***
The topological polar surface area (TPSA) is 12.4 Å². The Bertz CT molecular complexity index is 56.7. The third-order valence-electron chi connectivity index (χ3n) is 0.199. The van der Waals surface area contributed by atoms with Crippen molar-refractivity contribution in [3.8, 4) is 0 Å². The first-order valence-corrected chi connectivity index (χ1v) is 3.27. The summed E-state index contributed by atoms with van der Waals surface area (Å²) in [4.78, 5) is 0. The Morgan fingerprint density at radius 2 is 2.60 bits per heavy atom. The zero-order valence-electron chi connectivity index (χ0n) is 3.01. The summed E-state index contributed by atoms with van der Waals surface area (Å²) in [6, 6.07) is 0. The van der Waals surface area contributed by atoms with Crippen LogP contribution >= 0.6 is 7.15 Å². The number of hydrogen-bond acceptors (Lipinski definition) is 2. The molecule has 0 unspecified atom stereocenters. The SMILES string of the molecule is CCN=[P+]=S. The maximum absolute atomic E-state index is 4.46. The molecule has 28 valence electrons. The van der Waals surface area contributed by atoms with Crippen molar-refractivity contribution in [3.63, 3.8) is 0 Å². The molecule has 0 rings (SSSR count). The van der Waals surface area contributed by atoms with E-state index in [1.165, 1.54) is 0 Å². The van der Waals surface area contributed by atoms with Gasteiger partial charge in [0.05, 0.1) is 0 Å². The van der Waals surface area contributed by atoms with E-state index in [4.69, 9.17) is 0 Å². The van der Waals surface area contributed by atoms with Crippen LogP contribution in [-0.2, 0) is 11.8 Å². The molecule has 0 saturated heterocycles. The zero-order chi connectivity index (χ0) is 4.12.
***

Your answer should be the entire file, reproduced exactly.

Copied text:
The topological polar surface area (TPSA) is 12.4 Å². The Bertz CT molecular complexity index is 56.7. The third-order valence-electron chi connectivity index (χ3n) is 0.199. The van der Waals surface area contributed by atoms with Crippen molar-refractivity contribution in [3.8, 4) is 0 Å². The first-order valence-corrected chi connectivity index (χ1v) is 3.27. The summed E-state index contributed by atoms with van der Waals surface area (Å²) in [4.78, 5) is 0. The Morgan fingerprint density at radius 2 is 2.60 bits per heavy atom. The zero-order valence-electron chi connectivity index (χ0n) is 3.01. The summed E-state index contributed by atoms with van der Waals surface area (Å²) in [6, 6.07) is 0. The van der Waals surface area contributed by atoms with Crippen LogP contribution >= 0.6 is 7.15 Å². The number of hydrogen-bond acceptors (Lipinski definition) is 2. The molecule has 0 unspecified atom stereocenters. The SMILES string of the molecule is CCN=[P+]=S. The maximum absolute atomic E-state index is 4.46. The molecule has 28 valence electrons. The van der Waals surface area contributed by atoms with Crippen molar-refractivity contribution in [3.63, 3.8) is 0 Å². The molecule has 0 rings (SSSR count). The van der Waals surface area contributed by atoms with E-state index in [1.165, 1.54) is 0 Å². The van der Waals surface area contributed by atoms with Gasteiger partial charge in [0.05, 0.1) is 0 Å². The van der Waals surface area contributed by atoms with E-state index in [4.69, 9.17) is 0 Å². The van der Waals surface area contributed by atoms with Crippen LogP contribution in [-0.2, 0) is 11.8 Å². The molecule has 0 saturated heterocycles. The zero-order chi connectivity index (χ0) is 4.12.